Bus-ted! DC drivers to soon face fines for using bus lanes

Automated cameras on buses will soon catch bus lane and zone violators
This Metrobus in D.C. is one of 140 that are equipped with cameras that will catch motorists, who block bus lanes and zones in the city. (WTOP/Mike Murillo)

Blocking the bus lane while waiting for someone or quickly popping in to grab a mobile order will soon be a costly mistake in D.C.

The District Department of Transportation announced that beginning July 24, cameras designed to catch bus lane and bus zone violators will go live.

For the first 45 days after the program’s rollout, motorists will receive a warning. After that, the fines get pricier.

The fine for motorists driving, idling or parking in a bus lane, where they are not allowed, is $200. The fine for idling or parking in bus zones near bus stops is $100. Any vehicles parked in a bus lane long-term will be towed.

Motorists blocking bus lanes and zones have a big impact on transit times, Metro claims, after finding buses only move an average 9.8 mph. In addition, prototype test equipment caught more than 60 violators per day on average over a 30-day span.

The project, which is a joint venture between the District and Metro, will equip 600 buses with cameras over the next decade. The program will begin with 140 buses on select routes.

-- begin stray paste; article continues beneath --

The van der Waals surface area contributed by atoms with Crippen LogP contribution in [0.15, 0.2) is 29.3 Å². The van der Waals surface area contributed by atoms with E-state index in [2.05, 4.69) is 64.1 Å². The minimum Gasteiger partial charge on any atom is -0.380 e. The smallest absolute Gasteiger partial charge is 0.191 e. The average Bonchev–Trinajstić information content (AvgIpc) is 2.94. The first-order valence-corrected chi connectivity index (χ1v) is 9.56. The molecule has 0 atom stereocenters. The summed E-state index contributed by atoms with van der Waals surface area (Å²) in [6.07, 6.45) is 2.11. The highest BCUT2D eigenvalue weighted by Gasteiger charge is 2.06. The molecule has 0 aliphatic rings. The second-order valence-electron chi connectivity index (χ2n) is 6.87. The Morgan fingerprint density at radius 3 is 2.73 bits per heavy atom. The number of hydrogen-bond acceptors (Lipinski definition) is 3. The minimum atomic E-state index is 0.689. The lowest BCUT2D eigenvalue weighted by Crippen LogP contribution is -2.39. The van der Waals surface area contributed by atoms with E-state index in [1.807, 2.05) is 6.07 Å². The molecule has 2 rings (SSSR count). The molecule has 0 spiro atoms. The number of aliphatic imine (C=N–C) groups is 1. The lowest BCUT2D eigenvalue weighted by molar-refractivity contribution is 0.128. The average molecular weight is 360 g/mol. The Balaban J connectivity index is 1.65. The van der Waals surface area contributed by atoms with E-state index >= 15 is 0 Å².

Metro will buy and install the cameras, which automatically capture video and pictures of cars and their license plates. The footage will be sent to the D.C. Department of Motor Vehicles, and the city will handle the violation process and pay for the secure network that will handle the videos.

DDOT graphic on bus lane/zone violation camera process
This graphic shows how the camera program on buses will work. (Photo Credit: DDOT)

Within the more than $7 million program, Metro will pay $4.6 million to get the cameras on board, while the city will provide $3.1 million to help fund the “Clear Lanes” program.

It is not only Metro buses that are allowed in bus lanes; tour buses, school buses, paratransit vehicles and authorized emergency vehicles can use them, according to city laws. Cyclists may also use the bus lanes.

However, there are some exceptions, DDOT said. Drivers can enter a bus lane to make a turn at an intersection, alley or driveway, as long as signage and pavement makings indicate that is OK. When there is no signage, DDOT said cars can enter a bus lane 40 feet before a turn. Red paint on the roadway will typically be hatched to tell drivers where they can enter to make a turn.

The program will take full effect on September 7.

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Mike Murillo

Mike Murillo is a reporter and anchor at WTOP. Before joining WTOP in 2013, he worked in radio in Orlando, New York City and Philadelphia.

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